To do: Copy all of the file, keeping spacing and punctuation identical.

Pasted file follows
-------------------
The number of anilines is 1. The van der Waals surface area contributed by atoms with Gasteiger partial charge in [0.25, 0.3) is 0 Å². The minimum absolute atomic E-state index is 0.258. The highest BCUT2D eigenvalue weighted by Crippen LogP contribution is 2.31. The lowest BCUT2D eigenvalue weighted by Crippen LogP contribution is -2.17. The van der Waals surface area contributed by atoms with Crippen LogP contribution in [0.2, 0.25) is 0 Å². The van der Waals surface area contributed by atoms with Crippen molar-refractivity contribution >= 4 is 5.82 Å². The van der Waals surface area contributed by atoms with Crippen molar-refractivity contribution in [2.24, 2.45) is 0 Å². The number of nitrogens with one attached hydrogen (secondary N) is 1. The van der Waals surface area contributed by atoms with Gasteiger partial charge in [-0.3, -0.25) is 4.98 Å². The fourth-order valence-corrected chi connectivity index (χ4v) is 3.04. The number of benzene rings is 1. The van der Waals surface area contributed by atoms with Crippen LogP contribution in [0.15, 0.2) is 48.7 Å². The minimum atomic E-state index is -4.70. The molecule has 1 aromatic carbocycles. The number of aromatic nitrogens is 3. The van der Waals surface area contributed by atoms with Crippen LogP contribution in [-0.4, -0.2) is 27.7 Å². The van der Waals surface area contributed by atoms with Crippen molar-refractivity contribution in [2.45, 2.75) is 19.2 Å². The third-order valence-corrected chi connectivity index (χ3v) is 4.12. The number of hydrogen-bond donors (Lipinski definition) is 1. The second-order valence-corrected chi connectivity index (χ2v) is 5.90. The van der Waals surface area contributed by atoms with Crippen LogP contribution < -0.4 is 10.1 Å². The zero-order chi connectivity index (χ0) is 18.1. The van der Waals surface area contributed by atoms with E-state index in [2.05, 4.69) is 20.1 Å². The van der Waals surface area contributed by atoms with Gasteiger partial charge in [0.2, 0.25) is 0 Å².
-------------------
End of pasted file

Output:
The number of anilines is 1. The van der Waals surface area contributed by atoms with Gasteiger partial charge in [0.25, 0.3) is 0 Å². The minimum absolute atomic E-state index is 0.258. The highest BCUT2D eigenvalue weighted by Crippen LogP contribution is 2.31. The lowest BCUT2D eigenvalue weighted by Crippen LogP contribution is -2.17. The van der Waals surface area contributed by atoms with Crippen LogP contribution in [0.2, 0.25) is 0 Å². The van der Waals surface area contributed by atoms with Crippen molar-refractivity contribution >= 4 is 5.82 Å². The van der Waals surface area contributed by atoms with Crippen molar-refractivity contribution in [2.24, 2.45) is 0 Å². The number of nitrogens with one attached hydrogen (secondary N) is 1. The van der Waals surface area contributed by atoms with Gasteiger partial charge in [-0.3, -0.25) is 4.98 Å². The fourth-order valence-corrected chi connectivity index (χ4v) is 3.04. The number of benzene rings is 1. The van der Waals surface area contributed by atoms with Crippen LogP contribution in [0.15, 0.2) is 48.7 Å². The minimum atomic E-state index is -4.70. The molecule has 1 aromatic carbocycles. The number of aromatic nitrogens is 3. The van der Waals surface area contributed by atoms with Crippen LogP contribution in [-0.4, -0.2) is 27.7 Å². The van der Waals surface area contributed by atoms with Crippen molar-refractivity contribution in [2.45, 2.75) is 19.2 Å². The third-order valence-corrected chi connectivity index (χ3v) is 4.12. The number of hydrogen-bond donors (Lipinski definition) is 1. The second-order valence-corrected chi connectivity index (χ2v) is 5.90. The van der Waals surface area contributed by atoms with Crippen LogP contribution < -0.4 is 10.1 Å². The zero-order chi connectivity index (χ0) is 18.1. The van der Waals surface area contributed by atoms with E-state index in [2.05, 4.69) is 20.1 Å². The van der Waals surface area contributed by atoms with Gasteiger partial charge in [0.2, 0.25) is 0 Å².